Carnegie Mellon University (CMU) purchased the Mehrabian Collaborative Innovation Center (CIC) building, a 300,000+ square foot lab and office building that consists of five tenant levels and four floors of parking/garage space. CMU needed more information to confidently and efficiently make more informed decisions on the future operations and maintenance expenditures in the newly acquired CIC building. We conducted a facility condition assessment and energy use profile for the building to gather, interpret, and organize information for CMU.
The facility condition assessment (FCA) of the building, identified 55 prioritized projects, with costs to develop a 10 year capital plan for Carnegie Mellon University’s (CMU’s) newly acquired building. The assessment enabled CMU facilities management, finance, and real estate departments to quickly receive comprehensive facilities reports. The information collected and presented to CMU would be used to help each of the departments, understand the building needs, along with the budgets necessary for corrective actions to keep the building in good condition.
Since the building is occupied by numerous high-profile tenant businesses, keeping the building in good condition and operating without disruptions, is vitally important to CMU. The assessment categorized projects into high, medium and low priorities for the building envelope and MEP systems, to help plan for future renovations or upgrades and keep the building and systems operating. Additionally, the building’s tenants are responsible for the upkeep of their spaces. Projects were designated into “building”, “tenant”, and “garage” classes so that the CMU staff could allocate project cost responsibilities.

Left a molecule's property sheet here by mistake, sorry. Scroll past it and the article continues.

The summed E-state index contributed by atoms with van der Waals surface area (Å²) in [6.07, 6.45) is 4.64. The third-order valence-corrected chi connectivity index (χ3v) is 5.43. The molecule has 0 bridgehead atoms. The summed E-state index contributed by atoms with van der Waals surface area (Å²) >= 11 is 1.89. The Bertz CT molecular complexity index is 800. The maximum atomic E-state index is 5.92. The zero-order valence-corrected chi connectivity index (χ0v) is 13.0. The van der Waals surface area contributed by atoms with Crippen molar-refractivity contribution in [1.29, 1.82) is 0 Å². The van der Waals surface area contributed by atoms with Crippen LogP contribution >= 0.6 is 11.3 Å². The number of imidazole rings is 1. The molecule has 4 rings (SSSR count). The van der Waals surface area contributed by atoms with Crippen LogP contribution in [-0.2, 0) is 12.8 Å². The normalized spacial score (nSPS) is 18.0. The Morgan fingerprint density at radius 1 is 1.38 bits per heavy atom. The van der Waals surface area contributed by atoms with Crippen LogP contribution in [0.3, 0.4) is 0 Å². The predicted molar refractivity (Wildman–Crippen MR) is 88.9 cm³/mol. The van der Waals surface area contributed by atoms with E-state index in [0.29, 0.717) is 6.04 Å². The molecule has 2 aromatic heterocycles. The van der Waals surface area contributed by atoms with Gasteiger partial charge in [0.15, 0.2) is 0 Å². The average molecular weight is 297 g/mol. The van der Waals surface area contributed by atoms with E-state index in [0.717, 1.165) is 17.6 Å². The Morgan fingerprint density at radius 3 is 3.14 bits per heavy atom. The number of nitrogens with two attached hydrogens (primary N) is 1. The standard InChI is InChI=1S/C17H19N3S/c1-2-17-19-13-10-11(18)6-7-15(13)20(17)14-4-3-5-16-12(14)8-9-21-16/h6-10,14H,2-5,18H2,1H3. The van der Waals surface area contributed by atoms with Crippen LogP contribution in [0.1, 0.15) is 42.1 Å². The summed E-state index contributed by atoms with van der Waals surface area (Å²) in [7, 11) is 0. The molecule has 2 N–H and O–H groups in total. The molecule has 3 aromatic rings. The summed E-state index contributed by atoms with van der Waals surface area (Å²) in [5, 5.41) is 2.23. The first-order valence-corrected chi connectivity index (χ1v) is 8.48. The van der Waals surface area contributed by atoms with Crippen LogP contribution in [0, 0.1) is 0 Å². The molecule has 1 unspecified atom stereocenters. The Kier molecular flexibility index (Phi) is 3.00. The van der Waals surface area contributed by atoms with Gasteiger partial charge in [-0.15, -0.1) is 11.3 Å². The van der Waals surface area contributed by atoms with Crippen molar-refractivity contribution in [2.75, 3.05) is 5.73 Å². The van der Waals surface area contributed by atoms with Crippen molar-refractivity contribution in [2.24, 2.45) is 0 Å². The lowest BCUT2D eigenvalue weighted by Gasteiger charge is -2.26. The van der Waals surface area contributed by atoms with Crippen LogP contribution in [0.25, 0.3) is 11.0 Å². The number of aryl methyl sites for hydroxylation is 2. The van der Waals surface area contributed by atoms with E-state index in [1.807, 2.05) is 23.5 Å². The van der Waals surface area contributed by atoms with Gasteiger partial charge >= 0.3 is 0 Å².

In addition to the FCA, a building energy profile was created with the goal to understand the building’s energy use and develop solutions to decrease its operating cost. We determined the 2014 site energy use intensity (EUI) of the building to be 199 kbtu/SF. The national median site EUI, for this type of facility (as determined by the Energy Information Administration), is 83.6 kbtu/SF. The annual energy cost was estimated to be $5.22 per SF. which is more than double the amount typically expected for this type of facility.
We found that the entire building utilizes electric resistance heating terminals and devices, primarily in the form underfloor base board electric strip heaters. Installation and controls for these systems were poor and are a significant source of energy inefficiency. The EUI profile indicated that although connecting the building to CMU’s central steam plant would dramatically reduce the buildings energy use and cost, the capital construction costs to connect the building would outweigh the savings, leading us to recommend the existing system be studied in more detail to improve its energy use and efficiency.
Fortunately for CMU, before any action was taken, an adjacent building received a new connection to their central steam plant, and the building was able to be connected with minimal capital construction costs.